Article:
Put a metal rod into an open fracture?
“Thought to be total malpractice,” Hansen said.
Standard practice was to cast, splint and traction a patient’s bones, then leave the patient in bed until he healed. Metal rods in open fractures equaled serious infection, or so conventional wisdom held.
Hansen tried something new. He began operating on patients shortly after they arrived in the emergency room. “Based on my theory of evolution — which I learned at Whitman — the skeleton is there to protect soft tissues. If you have a severe crush, the best thing is to re-establish the skeleton. If you can get inside and repair the bones, then the soft tissue is immediately protected.” Ultimately, this new procedure proved “exceptionally safe,” and patients healed faster and more anatomically.
It helped that Hansen and others took advantage of new hardware being developed by Swiss doctors who were “working on a system of internal fixation. We got some of their equipment early on. In addition to plates and screws, they gave me a set of special instruments to use.”
Being a pioneer can be a pain
Hansen’s heretical techniques created more than a little consternation among surgeons in the American Academy of Orthopaedic Surgeons, whose members, Hansen said, at one time considered booting him out. In the late 1960s, “I would be on panels with guys 10 years my senior, very famous surgeons,” Hansen said. Their antagonism toward his techniques was clear, and fairly long-lived. It was the mid-1980s before one of these same surgeons, when asked if he were to break his leg skiing, where would he want it to happen, answered “Snoqualmie Pass, so they’d take me to Harborview.”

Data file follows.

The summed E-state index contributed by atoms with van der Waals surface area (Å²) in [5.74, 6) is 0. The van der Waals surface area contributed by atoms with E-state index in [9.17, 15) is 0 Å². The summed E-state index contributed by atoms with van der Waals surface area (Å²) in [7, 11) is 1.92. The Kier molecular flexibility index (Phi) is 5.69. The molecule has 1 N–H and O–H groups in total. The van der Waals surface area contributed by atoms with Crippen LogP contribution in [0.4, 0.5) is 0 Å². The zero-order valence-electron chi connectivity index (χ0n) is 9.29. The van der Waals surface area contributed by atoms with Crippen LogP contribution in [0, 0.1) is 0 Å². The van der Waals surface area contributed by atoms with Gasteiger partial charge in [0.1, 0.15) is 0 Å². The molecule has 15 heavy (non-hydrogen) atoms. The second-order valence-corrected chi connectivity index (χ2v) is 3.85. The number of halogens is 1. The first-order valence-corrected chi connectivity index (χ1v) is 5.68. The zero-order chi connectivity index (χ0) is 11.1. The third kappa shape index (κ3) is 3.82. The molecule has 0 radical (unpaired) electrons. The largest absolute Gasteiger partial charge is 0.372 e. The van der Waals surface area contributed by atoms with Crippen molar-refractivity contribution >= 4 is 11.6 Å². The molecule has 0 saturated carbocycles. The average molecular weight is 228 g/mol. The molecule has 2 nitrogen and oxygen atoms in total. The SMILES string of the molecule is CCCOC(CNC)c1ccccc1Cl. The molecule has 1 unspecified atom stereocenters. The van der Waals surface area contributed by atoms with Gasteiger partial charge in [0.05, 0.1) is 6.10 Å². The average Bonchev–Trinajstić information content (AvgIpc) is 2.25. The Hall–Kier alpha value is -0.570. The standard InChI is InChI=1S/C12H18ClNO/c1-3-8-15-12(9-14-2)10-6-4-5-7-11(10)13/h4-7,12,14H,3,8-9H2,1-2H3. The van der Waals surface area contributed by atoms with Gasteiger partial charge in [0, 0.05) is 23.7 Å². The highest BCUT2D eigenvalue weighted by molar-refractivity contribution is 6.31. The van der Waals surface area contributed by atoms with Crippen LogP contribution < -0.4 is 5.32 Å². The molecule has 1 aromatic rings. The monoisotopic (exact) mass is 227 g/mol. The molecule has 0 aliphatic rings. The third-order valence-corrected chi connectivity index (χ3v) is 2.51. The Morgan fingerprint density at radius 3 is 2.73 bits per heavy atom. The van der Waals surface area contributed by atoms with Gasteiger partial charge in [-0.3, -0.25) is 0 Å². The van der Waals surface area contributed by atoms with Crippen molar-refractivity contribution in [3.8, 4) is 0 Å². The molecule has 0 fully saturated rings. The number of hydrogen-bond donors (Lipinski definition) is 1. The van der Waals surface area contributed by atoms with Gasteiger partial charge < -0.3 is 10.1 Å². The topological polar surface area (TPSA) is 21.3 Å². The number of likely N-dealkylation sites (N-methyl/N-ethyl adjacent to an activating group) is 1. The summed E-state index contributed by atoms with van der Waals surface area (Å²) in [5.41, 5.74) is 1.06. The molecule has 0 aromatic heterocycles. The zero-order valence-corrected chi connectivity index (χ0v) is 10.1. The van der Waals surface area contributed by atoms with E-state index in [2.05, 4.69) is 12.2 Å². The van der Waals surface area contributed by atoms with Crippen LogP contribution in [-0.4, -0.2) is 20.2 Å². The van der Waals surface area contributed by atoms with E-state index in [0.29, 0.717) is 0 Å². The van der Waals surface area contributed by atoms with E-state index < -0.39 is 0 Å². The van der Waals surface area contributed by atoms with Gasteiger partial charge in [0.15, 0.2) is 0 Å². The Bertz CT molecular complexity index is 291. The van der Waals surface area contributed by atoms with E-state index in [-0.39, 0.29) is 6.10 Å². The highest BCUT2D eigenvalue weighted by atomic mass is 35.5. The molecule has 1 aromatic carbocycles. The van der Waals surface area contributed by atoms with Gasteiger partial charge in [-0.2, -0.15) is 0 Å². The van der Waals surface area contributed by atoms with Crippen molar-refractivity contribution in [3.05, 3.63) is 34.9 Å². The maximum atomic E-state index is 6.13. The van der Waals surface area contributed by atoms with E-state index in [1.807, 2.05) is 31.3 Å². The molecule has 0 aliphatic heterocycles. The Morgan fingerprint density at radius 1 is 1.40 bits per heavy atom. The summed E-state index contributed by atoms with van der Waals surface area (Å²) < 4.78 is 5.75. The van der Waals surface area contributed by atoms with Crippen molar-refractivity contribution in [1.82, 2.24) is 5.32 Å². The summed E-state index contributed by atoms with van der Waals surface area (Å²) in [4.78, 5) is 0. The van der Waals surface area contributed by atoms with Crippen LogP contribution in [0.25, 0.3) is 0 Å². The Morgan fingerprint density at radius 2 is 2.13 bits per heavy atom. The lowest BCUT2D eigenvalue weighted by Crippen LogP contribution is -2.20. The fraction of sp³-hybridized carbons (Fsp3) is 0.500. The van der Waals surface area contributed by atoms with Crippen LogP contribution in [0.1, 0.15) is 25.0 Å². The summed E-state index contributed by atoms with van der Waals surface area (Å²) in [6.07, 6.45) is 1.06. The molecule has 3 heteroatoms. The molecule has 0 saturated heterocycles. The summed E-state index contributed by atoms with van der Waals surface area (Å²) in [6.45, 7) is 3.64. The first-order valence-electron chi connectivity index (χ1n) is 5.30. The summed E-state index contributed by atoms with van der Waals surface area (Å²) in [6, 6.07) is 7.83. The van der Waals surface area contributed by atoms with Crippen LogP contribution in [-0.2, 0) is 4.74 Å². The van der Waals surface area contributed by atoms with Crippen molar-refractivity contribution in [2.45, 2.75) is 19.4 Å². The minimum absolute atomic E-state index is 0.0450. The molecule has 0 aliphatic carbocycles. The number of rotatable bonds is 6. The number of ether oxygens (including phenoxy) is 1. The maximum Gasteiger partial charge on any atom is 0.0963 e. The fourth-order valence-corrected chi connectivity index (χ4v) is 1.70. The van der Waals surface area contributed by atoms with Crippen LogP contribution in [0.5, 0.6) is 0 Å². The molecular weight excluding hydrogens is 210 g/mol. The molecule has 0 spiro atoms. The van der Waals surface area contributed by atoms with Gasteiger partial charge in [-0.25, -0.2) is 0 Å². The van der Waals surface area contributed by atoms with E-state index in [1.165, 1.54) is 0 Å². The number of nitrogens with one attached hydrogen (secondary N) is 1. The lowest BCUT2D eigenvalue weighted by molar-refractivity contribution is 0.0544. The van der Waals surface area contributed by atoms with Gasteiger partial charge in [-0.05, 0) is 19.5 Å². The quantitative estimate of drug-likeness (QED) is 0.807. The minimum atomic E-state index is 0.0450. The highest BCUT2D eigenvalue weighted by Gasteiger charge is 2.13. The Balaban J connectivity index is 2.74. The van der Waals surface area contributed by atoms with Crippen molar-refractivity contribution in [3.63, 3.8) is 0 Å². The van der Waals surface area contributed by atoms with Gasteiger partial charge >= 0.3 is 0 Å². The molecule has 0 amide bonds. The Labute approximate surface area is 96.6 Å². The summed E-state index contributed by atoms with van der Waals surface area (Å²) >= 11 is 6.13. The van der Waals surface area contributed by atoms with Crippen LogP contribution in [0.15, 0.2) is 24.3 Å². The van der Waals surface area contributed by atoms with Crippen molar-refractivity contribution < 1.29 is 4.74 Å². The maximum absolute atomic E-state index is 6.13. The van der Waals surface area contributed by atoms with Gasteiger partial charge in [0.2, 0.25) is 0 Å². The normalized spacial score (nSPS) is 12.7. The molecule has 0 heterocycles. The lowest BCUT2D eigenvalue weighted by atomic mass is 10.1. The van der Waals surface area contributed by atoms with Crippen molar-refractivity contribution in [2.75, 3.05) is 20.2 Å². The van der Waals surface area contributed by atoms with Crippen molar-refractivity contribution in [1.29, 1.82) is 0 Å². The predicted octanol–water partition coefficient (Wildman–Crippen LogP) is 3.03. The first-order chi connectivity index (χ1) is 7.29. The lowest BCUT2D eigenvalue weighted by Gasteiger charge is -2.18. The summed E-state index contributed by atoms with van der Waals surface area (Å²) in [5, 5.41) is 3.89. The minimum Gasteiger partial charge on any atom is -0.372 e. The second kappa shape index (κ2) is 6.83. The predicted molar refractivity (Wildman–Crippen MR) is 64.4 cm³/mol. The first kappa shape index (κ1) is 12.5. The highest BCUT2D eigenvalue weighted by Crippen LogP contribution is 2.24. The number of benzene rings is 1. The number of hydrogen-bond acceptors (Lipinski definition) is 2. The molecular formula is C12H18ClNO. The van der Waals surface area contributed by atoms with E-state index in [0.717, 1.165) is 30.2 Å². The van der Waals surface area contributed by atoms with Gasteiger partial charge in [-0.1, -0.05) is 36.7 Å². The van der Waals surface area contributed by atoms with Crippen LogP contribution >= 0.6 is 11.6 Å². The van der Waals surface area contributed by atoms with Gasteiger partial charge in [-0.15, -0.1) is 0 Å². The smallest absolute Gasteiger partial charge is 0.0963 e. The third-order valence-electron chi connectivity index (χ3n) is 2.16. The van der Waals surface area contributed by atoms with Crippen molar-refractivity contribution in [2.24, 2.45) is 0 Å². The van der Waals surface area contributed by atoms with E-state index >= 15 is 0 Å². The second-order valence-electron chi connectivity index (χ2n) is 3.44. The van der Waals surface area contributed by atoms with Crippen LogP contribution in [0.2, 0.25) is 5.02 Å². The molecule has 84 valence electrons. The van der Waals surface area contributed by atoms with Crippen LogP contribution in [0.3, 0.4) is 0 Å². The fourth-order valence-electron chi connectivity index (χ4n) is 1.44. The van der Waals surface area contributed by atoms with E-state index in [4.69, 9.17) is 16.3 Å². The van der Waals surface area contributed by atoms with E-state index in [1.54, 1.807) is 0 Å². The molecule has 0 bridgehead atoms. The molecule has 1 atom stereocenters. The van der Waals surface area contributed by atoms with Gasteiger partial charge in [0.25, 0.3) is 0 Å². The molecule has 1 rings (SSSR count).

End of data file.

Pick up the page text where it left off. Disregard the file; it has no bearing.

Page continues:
During the 1980s, Hansen’s surgical techniques and trauma treatments began to gain favor. The academy selected him as a junior member of its board and asked him to head a committee on trauma. “They were beginning to realize that trauma care was a really big deal.”
In a 1981 letter in support of an alumni award for Hansen, Dr. Rempel noted with pride his pupil’s achievements. “Sig is clearly an artist in the performance of his operations, and he also has a deep commitment to his patients. Not only has Sig’s approach now become standard procedure at the University of Washington, but students come from far and wide to learn this new technique and procedure.”
Hansen’s willingness to look outside the United States for surgical solutions garnered him what he considers his greatest career honor, the Swiss AO Foundation’s Award for Innovation in 2006, its lifetime achievement award. “Even though they thought I was a little wild, too, they were more prone to agree very quickly that what I was doing was right,” Hansen said. He is one of a few lifetime members of the foundation, through which he has “met all kinds of fantastic people and been invited to teach and operate all over the world.”
Among his other accolades: In 1994, the Sig T. Hansen Jr. Endowed Chair for Traumatology Research was dedicated at UW; in 1997, Whitman awarded him an honorary doctor of science degree; in 2000, Harborview dedicated the Sigvard T. Hansen Jr. M.D. Foot and Ankle Institute. It is there that he continues to operate on patients with challenging foot and ankle issues — the waiting list is long — and to mentor orthopedic residents in sought-after fellowships.
Hansen, a Whitman overseer emeritus, and those he has trained are mentors to the next generation of foot and ankle surgeons around the world. Medical school faculty teach the theories and techniques he pioneered.
Still, the “father of traumatology” sees his son, Dr. Eric Hansen ’85, as his greatest legacy. Eric quite literally followed in his father’s footsteps: After earning his medical degree from UW, he served in the Navy, becoming an orthopedic surgeon and practicing in that field while in the Navy and after. Later, he did a fellowship with his father for further study of the foot and ankle.
Taking care of the Whitman family